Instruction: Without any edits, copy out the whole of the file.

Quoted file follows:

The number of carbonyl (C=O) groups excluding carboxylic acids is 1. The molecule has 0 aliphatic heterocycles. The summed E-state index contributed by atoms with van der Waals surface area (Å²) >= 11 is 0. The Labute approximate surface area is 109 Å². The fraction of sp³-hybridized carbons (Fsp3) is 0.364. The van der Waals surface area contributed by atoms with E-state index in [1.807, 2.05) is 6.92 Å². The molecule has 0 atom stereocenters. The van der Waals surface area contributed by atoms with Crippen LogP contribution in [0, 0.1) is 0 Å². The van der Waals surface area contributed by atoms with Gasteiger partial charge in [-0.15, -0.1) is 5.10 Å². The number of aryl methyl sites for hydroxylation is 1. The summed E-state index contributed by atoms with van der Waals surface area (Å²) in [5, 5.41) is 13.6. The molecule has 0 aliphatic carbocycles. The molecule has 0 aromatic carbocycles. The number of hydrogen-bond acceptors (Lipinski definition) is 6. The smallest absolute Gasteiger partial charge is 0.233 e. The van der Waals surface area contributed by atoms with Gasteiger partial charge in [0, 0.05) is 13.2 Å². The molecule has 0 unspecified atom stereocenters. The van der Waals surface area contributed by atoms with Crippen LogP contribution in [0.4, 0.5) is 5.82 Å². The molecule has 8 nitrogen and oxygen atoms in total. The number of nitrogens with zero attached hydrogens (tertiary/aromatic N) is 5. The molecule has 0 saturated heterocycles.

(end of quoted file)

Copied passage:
The number of carbonyl (C=O) groups excluding carboxylic acids is 1. The molecule has 0 aliphatic heterocycles. The summed E-state index contributed by atoms with van der Waals surface area (Å²) >= 11 is 0. The Labute approximate surface area is 109 Å². The fraction of sp³-hybridized carbons (Fsp3) is 0.364. The van der Waals surface area contributed by atoms with E-state index in [1.807, 2.05) is 6.92 Å². The molecule has 0 atom stereocenters. The van der Waals surface area contributed by atoms with Crippen LogP contribution in [0, 0.1) is 0 Å². The van der Waals surface area contributed by atoms with Gasteiger partial charge in [-0.15, -0.1) is 5.10 Å². The number of aryl methyl sites for hydroxylation is 1. The summed E-state index contributed by atoms with van der Waals surface area (Å²) in [5, 5.41) is 13.6. The molecule has 0 aliphatic carbocycles. The molecule has 0 aromatic carbocycles. The number of hydrogen-bond acceptors (Lipinski definition) is 6. The smallest absolute Gasteiger partial charge is 0.233 e. The van der Waals surface area contributed by atoms with Gasteiger partial charge in [0, 0.05) is 13.2 Å². The molecule has 0 unspecified atom stereocenters. The van der Waals surface area contributed by atoms with Crippen LogP contribution in [0.4, 0.5) is 5.82 Å². The molecule has 8 nitrogen and oxygen atoms in total. The number of nitrogens with zero attached hydrogens (tertiary/aromatic N) is 5. The molecule has 0 saturated heterocycles.